Servers are people, not slaves

I’ve posted my thoughts about tipping before. I think it’s a bad system that allows restaurateurs to balance their budgets on the backs of their most important corporate assets, their employees. But as long as it’s the de facto standard, it’s important never to stiff a server.

But just as important as a good tip is the way you treat those who serve you, or wait on you, or help you in retail establishments, or answer the phone to help you with a transaction or a technical problem. And far too many people (witness the horror stories at places like Not Always Right) treat others in this category like something horrid that they would scrape off their shoe.

A few examples:

  1. A pastor writes on her server’s check, “I give God 10%. Why do you get 18?” She later stated that this was an unfortunate lapse of judgment and felt embarrassed about it, but Applebee’s, where the incident occurred, fired another server for publishing the offending check on reddit, even though no PII was revealed.
  2. A couple leaves a “tip” for a server: here’s your tip,” they said and explained that a woman’s place is in the home, as it says in the Bible, and that she should go home, clean her house, and cook a good hot meal for her husband and children. They even said her husband “must see another woman on his way home from a long day at his work” because she isn’t home, and told her to stop looking for handouts to feed her family.
  3. Some “Christians” have taken to leaving these tracts disguised as money as “tips,” thinking they’re contributing more to their waitstaff than crass pecuniary remuneration.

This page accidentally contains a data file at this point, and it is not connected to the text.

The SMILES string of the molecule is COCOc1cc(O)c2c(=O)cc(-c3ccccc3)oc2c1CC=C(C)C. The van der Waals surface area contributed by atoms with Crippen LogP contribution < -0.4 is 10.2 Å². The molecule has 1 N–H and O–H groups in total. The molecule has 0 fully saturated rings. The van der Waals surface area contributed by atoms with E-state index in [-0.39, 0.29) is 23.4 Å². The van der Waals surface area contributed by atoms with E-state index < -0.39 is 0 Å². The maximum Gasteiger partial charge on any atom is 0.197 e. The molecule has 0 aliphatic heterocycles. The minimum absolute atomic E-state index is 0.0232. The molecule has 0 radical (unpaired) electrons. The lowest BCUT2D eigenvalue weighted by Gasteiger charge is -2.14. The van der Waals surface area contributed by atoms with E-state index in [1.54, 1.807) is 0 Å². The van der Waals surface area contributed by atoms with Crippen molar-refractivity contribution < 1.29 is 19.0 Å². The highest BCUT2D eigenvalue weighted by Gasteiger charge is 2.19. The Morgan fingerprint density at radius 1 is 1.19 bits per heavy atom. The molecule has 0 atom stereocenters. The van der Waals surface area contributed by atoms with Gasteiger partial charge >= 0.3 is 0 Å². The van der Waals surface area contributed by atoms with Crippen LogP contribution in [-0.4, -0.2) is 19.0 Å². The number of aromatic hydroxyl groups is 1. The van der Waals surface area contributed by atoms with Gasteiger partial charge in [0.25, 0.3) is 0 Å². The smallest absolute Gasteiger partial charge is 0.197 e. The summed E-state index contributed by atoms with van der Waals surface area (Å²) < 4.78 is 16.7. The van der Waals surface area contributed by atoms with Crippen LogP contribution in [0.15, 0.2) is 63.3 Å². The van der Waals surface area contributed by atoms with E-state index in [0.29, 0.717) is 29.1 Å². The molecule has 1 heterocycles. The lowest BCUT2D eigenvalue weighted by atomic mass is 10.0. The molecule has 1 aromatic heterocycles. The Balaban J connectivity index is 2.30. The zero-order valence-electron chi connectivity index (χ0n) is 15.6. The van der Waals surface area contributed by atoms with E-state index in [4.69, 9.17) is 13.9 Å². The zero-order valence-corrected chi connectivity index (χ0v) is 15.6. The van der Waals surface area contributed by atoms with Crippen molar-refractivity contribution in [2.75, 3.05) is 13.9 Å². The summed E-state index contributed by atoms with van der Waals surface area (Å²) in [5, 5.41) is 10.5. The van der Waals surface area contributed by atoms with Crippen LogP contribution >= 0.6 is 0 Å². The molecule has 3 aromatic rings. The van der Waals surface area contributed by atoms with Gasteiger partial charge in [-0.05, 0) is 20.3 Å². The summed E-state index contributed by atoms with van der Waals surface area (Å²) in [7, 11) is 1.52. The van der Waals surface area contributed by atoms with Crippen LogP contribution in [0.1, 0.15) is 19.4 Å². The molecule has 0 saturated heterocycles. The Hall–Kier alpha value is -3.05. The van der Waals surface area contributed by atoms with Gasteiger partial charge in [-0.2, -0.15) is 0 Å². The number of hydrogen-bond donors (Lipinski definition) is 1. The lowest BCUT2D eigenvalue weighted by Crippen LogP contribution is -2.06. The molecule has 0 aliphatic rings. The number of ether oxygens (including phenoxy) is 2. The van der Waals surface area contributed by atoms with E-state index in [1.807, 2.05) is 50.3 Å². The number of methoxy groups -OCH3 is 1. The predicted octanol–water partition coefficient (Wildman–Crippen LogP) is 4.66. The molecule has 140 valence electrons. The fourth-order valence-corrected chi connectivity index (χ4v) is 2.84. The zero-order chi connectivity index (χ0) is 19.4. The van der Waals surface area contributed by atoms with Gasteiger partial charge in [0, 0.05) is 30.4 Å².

assholes

People who do things like the above examples are neither Christian, nor do they understand the very religion they so publicly claim to represent – and I refer them happily to Acts 8:21: “Thou hast neither part nor lot in this matter: for thy heart is not right in the sight of God.”

Then there are the people who are just douchebags for no reason.

  1. One sweet lady I work with told of spending almost 2 decades as a server. One “gentleman” she waited on told her that society had failed her because she was working as a waitress, and that she herself was a failure; he flipped a $5.00 bill at her and told her to put it into her infant daughter’s bank account, but that he doubted it would get there. Needless to say, he made her cry; this is what trolls do on the internet all the time, “for the lulz,” but it is beyond my capacity to comprehend how someone can do this in person. It’s a good thing I wasn’t at the next table, I would have been hard pressed not to stand up and smash his silly face.
  2. A man with “Esq.” after his name, proclaiming to all the world that he is an attorney, calls up customer service for assistance. When discovering his problem is a bit more complex than he wants (“Just fix it!”) he demands a manager. When he doesn’t get one immediately, he launches into this shouted tirade about “Now you’ve made me really angry! I’m documenting this call! I’m calling your CEO!” His douchebag wife even calls up to abuse some more agents about the same issue. And he actually does call the CEO, wasting countless people’s time and acting like a spoiled, entitled little brat until he gets heaven knows what. I’d love nothing better than to doxx this waste of human cytoplasm, but that’s not how I roll.
  3. For more examples, scan Not Always Right for the category “Bad Behavior.” (Link for the time-challenged.)

The solution to all these unhappy situations is pretty simple. It’s come to be known on the Internet as “Wheaton’s Law.”

wheatons-law

Seriously, just don’t.

The Old Wolf has spoken.

4 responses to “Servers are people, not slaves

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